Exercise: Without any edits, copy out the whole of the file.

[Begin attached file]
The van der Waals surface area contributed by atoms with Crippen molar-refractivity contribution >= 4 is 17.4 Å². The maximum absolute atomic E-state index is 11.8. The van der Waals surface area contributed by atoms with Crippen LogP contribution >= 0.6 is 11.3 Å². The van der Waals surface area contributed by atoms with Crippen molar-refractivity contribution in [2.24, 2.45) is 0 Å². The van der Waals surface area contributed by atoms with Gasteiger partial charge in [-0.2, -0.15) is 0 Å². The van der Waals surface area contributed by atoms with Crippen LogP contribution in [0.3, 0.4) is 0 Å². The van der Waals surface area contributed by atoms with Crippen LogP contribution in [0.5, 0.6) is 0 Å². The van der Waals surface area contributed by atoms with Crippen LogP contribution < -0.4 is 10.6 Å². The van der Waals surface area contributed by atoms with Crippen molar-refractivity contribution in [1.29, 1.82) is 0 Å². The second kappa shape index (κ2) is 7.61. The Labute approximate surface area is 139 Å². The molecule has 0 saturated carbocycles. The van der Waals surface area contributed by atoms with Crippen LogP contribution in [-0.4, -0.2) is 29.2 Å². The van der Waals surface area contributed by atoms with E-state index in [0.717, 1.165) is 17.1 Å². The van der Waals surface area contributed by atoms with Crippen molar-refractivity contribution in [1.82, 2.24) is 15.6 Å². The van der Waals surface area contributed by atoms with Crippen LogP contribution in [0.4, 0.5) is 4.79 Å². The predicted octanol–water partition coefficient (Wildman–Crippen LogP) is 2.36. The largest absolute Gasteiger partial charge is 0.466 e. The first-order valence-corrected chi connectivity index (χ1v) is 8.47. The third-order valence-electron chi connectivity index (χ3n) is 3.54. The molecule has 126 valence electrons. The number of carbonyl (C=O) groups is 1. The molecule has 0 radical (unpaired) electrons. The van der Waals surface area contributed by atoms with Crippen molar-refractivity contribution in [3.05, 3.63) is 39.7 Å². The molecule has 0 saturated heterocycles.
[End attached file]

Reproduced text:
The van der Waals surface area contributed by atoms with Crippen molar-refractivity contribution >= 4 is 17.4 Å². The maximum absolute atomic E-state index is 11.8. The van der Waals surface area contributed by atoms with Crippen LogP contribution >= 0.6 is 11.3 Å². The van der Waals surface area contributed by atoms with Crippen molar-refractivity contribution in [2.24, 2.45) is 0 Å². The van der Waals surface area contributed by atoms with Gasteiger partial charge in [-0.2, -0.15) is 0 Å². The van der Waals surface area contributed by atoms with Crippen LogP contribution in [0.3, 0.4) is 0 Å². The van der Waals surface area contributed by atoms with Crippen LogP contribution in [0.5, 0.6) is 0 Å². The van der Waals surface area contributed by atoms with Crippen LogP contribution < -0.4 is 10.6 Å². The van der Waals surface area contributed by atoms with Crippen molar-refractivity contribution in [1.29, 1.82) is 0 Å². The second kappa shape index (κ2) is 7.61. The Labute approximate surface area is 139 Å². The molecule has 0 saturated carbocycles. The van der Waals surface area contributed by atoms with Crippen LogP contribution in [-0.4, -0.2) is 29.2 Å². The van der Waals surface area contributed by atoms with E-state index in [0.717, 1.165) is 17.1 Å². The van der Waals surface area contributed by atoms with Crippen molar-refractivity contribution in [1.82, 2.24) is 15.6 Å². The van der Waals surface area contributed by atoms with Crippen LogP contribution in [0.4, 0.5) is 4.79 Å². The predicted octanol–water partition coefficient (Wildman–Crippen LogP) is 2.36. The largest absolute Gasteiger partial charge is 0.466 e. The first-order valence-corrected chi connectivity index (χ1v) is 8.47. The third-order valence-electron chi connectivity index (χ3n) is 3.54. The molecule has 126 valence electrons. The number of carbonyl (C=O) groups is 1. The molecule has 0 radical (unpaired) electrons. The van der Waals surface area contributed by atoms with Crippen molar-refractivity contribution in [3.05, 3.63) is 39.7 Å². The molecule has 0 saturated heterocycles.